CENTRAL to the invitation to Coronation guests is the Green Man at the bottom of the design.
He is an ancient figure from folklore, symbolic of spring and rebirth, to celebrate the new reign.
The figure is wearing a crown of flowers emblematic of the United Kingdom . . . roses (England), daffodils (Wales), thistles (Scotland), shamrock (Northern Ireland).
His beard and hair are formed of leaves — oak, ivy and hawthorn.
The British wildflower meadow border features lily of the valley, cornflowers, wild strawberries, dog roses and bluebells.
Some flowers are in groupings of three, marking The King becoming the third monarch of his name.
There’s also a sprig of rosemary for remembrance, particularly of Queen Elizabeth II, The King’s late mother.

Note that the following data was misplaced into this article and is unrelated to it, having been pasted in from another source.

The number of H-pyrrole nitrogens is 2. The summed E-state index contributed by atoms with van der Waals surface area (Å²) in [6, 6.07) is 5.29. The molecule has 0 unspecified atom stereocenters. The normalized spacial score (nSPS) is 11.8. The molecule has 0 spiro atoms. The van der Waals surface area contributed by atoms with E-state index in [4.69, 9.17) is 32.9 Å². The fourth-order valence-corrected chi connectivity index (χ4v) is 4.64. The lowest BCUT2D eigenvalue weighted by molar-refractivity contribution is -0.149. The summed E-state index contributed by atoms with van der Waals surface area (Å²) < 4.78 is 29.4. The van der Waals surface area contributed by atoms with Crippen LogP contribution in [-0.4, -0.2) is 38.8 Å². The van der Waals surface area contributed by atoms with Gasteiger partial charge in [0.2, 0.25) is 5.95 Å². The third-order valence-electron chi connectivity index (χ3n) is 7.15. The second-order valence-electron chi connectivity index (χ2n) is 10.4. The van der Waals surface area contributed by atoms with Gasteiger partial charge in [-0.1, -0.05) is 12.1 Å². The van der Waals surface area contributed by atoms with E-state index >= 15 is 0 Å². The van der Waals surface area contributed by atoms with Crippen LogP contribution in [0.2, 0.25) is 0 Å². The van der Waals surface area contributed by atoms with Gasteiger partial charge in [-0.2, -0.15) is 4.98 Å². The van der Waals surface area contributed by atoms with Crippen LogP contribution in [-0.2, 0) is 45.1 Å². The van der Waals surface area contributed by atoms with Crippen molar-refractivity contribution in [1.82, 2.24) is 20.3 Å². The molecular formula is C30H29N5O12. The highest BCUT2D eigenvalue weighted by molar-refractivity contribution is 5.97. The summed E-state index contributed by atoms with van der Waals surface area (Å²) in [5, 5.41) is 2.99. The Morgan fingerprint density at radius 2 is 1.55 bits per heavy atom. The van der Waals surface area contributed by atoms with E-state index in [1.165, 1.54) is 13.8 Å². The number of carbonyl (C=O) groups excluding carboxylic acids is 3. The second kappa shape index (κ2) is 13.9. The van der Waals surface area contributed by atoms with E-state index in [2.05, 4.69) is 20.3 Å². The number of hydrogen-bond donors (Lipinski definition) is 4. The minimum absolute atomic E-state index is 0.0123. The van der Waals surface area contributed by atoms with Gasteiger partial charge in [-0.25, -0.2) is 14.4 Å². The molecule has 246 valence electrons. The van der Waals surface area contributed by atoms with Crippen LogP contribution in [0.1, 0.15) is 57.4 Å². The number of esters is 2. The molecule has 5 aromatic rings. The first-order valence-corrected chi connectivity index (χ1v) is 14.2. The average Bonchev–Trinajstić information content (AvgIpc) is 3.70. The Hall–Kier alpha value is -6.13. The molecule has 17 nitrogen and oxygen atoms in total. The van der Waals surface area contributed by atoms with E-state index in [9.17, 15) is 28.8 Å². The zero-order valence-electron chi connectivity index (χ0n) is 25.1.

Wildlife in the border includes a bee, a butterfly, a ladybird, a wren and a robin perched on a C made of wood and lily of the valley.
The coats of arms of King Charles and Queen Camilla are seen top left and right respectively.
The lion, unicorn and a blue boar (taken from the crest of Camilla’s father, Major Bruce Shand) are among the flowers.
Her arms are enclosed by the Garter, following her installation as a Royal Lady of the Order of the Garter last summer.